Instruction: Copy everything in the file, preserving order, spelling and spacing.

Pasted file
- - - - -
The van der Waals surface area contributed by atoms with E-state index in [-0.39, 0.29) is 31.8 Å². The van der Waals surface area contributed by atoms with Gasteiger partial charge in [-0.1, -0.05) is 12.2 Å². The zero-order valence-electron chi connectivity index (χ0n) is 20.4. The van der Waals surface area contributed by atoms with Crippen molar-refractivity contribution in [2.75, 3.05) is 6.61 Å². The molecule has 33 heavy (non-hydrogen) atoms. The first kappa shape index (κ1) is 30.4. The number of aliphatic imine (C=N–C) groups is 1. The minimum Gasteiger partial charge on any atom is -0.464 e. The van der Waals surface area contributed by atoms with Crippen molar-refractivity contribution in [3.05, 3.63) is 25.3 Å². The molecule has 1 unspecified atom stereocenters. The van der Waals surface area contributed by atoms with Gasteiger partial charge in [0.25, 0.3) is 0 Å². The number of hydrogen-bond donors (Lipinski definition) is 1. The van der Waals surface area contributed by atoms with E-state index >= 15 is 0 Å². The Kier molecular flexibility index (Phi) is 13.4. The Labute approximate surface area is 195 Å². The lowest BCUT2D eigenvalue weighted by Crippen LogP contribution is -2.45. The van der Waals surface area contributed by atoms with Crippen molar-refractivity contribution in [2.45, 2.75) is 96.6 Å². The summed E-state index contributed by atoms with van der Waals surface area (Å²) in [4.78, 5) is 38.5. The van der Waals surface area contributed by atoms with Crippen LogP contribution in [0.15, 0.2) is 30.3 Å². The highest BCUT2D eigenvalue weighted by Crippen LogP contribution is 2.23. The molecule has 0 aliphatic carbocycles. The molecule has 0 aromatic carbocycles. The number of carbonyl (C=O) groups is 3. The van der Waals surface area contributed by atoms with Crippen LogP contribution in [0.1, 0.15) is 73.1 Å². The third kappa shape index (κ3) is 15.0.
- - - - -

The van der Waals surface area contributed by atoms with E-state index in [-0.39, 0.29) is 31.8 Å². The van der Waals surface area contributed by atoms with Gasteiger partial charge in [-0.1, -0.05) is 12.2 Å². The zero-order valence-electron chi connectivity index (χ0n) is 20.4. The van der Waals surface area contributed by atoms with Crippen molar-refractivity contribution in [2.75, 3.05) is 6.61 Å². The molecule has 33 heavy (non-hydrogen) atoms. The first kappa shape index (κ1) is 30.4. The number of aliphatic imine (C=N–C) groups is 1. The minimum Gasteiger partial charge on any atom is -0.464 e. The van der Waals surface area contributed by atoms with Crippen molar-refractivity contribution in [3.05, 3.63) is 25.3 Å². The molecule has 1 unspecified atom stereocenters. The van der Waals surface area contributed by atoms with Gasteiger partial charge in [0.25, 0.3) is 0 Å². The number of hydrogen-bond donors (Lipinski definition) is 1. The van der Waals surface area contributed by atoms with E-state index >= 15 is 0 Å². The Kier molecular flexibility index (Phi) is 13.4. The Labute approximate surface area is 195 Å². The lowest BCUT2D eigenvalue weighted by Crippen LogP contribution is -2.45. The van der Waals surface area contributed by atoms with Crippen molar-refractivity contribution in [2.45, 2.75) is 96.6 Å². The summed E-state index contributed by atoms with van der Waals surface area (Å²) in [4.78, 5) is 38.5. The van der Waals surface area contributed by atoms with Crippen LogP contribution in [0.15, 0.2) is 30.3 Å². The highest BCUT2D eigenvalue weighted by Crippen LogP contribution is 2.23. The molecule has 0 aliphatic carbocycles. The molecule has 0 aromatic carbocycles. The number of carbonyl (C=O) groups is 3. The van der Waals surface area contributed by atoms with Crippen LogP contribution in [0.1, 0.15) is 73.1 Å². The third kappa shape index (κ3) is 15.0.